The EP agent of choice in high-performance engine oil has been ZDDP for over 50 years. With modern SM oils now being formulated with reduced amounts of phosphorus in the form of ZDDP, it is logical to look elsewhere for an oil which still contains sufficient ZDDP for a classic or high-performance street car. There are some racing oils that have an amount of ZDDP which, at first glance, would make them look suitable for classic and high- performance street engine use. When you look more closely at exactly how and why racing oil is formulated differently from oil designed for street use, you will begin to see that may not be so.

The choice of base stock and additive characteristics give oil its suitability to a particular use. When oil is formulated, the most important properties for the intended purpose are given the highest priority, and the less important characteristics are taken into account only as they do not interfere with the primary goal. In this way,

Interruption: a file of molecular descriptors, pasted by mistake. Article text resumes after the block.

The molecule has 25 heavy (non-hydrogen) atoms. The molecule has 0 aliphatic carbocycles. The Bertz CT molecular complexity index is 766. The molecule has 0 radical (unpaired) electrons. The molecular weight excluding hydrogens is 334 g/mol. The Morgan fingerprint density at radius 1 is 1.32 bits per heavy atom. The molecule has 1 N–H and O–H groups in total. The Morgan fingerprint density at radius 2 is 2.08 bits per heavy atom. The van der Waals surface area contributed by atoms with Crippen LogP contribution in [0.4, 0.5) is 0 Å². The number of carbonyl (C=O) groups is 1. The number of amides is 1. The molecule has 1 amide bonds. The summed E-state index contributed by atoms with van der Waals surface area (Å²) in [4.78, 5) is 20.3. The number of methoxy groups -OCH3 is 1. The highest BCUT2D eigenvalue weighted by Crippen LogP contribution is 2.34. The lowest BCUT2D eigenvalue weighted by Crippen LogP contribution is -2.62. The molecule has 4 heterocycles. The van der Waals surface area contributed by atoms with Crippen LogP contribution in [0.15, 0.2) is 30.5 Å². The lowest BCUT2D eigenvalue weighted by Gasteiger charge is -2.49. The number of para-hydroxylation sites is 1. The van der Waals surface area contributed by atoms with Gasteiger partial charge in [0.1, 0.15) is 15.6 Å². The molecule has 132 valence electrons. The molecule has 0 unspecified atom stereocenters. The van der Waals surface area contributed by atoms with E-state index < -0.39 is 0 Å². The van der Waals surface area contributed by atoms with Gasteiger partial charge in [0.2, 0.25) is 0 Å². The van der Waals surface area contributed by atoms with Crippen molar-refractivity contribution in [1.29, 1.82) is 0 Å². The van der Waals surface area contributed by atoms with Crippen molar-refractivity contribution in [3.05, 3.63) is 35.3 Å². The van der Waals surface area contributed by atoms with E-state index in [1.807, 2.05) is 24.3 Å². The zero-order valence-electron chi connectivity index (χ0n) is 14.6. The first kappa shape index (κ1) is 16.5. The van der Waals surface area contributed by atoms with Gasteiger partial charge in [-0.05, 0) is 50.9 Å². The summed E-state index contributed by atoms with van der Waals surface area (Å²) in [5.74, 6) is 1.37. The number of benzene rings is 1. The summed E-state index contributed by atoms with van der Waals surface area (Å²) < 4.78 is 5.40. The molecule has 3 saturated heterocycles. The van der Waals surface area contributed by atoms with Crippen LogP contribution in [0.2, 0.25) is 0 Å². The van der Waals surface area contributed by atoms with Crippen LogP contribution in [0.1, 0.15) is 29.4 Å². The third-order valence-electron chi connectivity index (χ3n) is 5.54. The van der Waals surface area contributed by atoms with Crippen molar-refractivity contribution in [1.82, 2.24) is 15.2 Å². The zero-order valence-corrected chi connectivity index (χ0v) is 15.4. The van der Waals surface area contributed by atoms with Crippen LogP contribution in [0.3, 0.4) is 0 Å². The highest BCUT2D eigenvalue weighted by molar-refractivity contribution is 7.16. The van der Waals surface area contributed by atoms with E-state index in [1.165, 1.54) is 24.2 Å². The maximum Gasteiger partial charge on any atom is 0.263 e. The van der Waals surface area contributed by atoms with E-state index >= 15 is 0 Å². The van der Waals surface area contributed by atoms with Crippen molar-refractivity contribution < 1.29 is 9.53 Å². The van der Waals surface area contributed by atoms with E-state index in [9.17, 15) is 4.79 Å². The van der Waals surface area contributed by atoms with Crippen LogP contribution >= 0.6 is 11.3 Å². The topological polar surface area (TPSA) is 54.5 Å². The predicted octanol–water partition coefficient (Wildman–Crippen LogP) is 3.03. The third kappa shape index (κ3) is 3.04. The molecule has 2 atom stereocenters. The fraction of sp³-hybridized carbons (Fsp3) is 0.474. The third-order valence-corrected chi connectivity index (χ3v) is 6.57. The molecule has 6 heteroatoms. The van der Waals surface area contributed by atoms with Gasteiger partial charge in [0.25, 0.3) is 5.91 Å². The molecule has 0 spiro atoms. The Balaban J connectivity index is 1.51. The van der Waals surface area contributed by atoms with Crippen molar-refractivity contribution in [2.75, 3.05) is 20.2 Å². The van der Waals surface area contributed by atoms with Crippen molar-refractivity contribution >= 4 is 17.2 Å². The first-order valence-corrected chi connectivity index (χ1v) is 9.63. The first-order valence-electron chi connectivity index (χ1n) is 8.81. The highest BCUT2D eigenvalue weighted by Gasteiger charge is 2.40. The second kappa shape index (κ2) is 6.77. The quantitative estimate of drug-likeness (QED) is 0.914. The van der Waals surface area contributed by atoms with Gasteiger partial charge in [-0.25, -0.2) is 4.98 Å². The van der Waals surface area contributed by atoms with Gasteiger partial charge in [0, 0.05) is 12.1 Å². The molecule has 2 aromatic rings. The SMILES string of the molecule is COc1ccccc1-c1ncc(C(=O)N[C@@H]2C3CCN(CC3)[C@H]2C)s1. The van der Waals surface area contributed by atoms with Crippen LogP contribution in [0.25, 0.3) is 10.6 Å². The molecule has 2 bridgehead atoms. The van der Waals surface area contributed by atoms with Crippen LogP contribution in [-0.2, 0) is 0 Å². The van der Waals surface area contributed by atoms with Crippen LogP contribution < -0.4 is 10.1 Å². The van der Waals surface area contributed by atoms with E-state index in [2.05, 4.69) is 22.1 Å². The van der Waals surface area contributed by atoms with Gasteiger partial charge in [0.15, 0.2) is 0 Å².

the science of formulating engine oil is an excellent example of compromise in engineering. No one oil can be optimized for ALL uses. The primary objective in formulating racing oil is to keep power-robbing oil pumping loss minimized, while providing the highest possible hydrodynamic film strength to allow rotating parts to remain separated at high load and rpm. This means a reduction of detergents which would reduce the shear strength of the oil film. It also means the actual amount of EP agent in a racing oil is less important than that in an engine with extended oil change intervals. Many racing oils have a ZDDP level which gives a phosphorus level of 1000 ppm. This is lower than the level for which many classic high-performance engines were designed.